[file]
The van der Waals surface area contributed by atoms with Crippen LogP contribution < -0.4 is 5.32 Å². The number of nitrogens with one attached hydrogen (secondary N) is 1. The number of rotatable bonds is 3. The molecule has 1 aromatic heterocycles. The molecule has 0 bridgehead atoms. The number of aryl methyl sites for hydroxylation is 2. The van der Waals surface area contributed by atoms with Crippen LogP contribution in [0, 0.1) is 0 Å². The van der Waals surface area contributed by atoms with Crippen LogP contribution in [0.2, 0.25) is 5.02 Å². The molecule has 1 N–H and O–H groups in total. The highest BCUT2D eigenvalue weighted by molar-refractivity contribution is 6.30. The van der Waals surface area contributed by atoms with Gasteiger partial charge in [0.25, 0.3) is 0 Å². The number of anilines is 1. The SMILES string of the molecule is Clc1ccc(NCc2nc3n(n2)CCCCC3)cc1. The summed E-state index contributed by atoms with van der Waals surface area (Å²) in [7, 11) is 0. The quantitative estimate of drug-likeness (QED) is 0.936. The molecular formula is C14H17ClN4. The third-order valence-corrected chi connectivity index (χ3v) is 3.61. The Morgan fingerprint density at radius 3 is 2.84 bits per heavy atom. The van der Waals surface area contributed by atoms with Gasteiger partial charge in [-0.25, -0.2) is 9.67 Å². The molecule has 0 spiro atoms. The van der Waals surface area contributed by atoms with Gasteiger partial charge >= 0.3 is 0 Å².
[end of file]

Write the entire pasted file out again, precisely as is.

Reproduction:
The van der Waals surface area contributed by atoms with Crippen LogP contribution < -0.4 is 5.32 Å². The number of nitrogens with one attached hydrogen (secondary N) is 1. The number of rotatable bonds is 3. The molecule has 1 aromatic heterocycles. The molecule has 0 bridgehead atoms. The number of aryl methyl sites for hydroxylation is 2. The van der Waals surface area contributed by atoms with Crippen LogP contribution in [0, 0.1) is 0 Å². The van der Waals surface area contributed by atoms with Crippen LogP contribution in [0.2, 0.25) is 5.02 Å². The molecule has 1 N–H and O–H groups in total. The highest BCUT2D eigenvalue weighted by molar-refractivity contribution is 6.30. The van der Waals surface area contributed by atoms with Gasteiger partial charge in [0.25, 0.3) is 0 Å². The number of anilines is 1. The SMILES string of the molecule is Clc1ccc(NCc2nc3n(n2)CCCCC3)cc1. The summed E-state index contributed by atoms with van der Waals surface area (Å²) in [7, 11) is 0. The quantitative estimate of drug-likeness (QED) is 0.936. The molecular formula is C14H17ClN4. The third-order valence-corrected chi connectivity index (χ3v) is 3.61. The Morgan fingerprint density at radius 3 is 2.84 bits per heavy atom. The van der Waals surface area contributed by atoms with Gasteiger partial charge in [-0.25, -0.2) is 9.67 Å². The molecule has 0 spiro atoms. The van der Waals surface area contributed by atoms with Gasteiger partial charge >= 0.3 is 0 Å².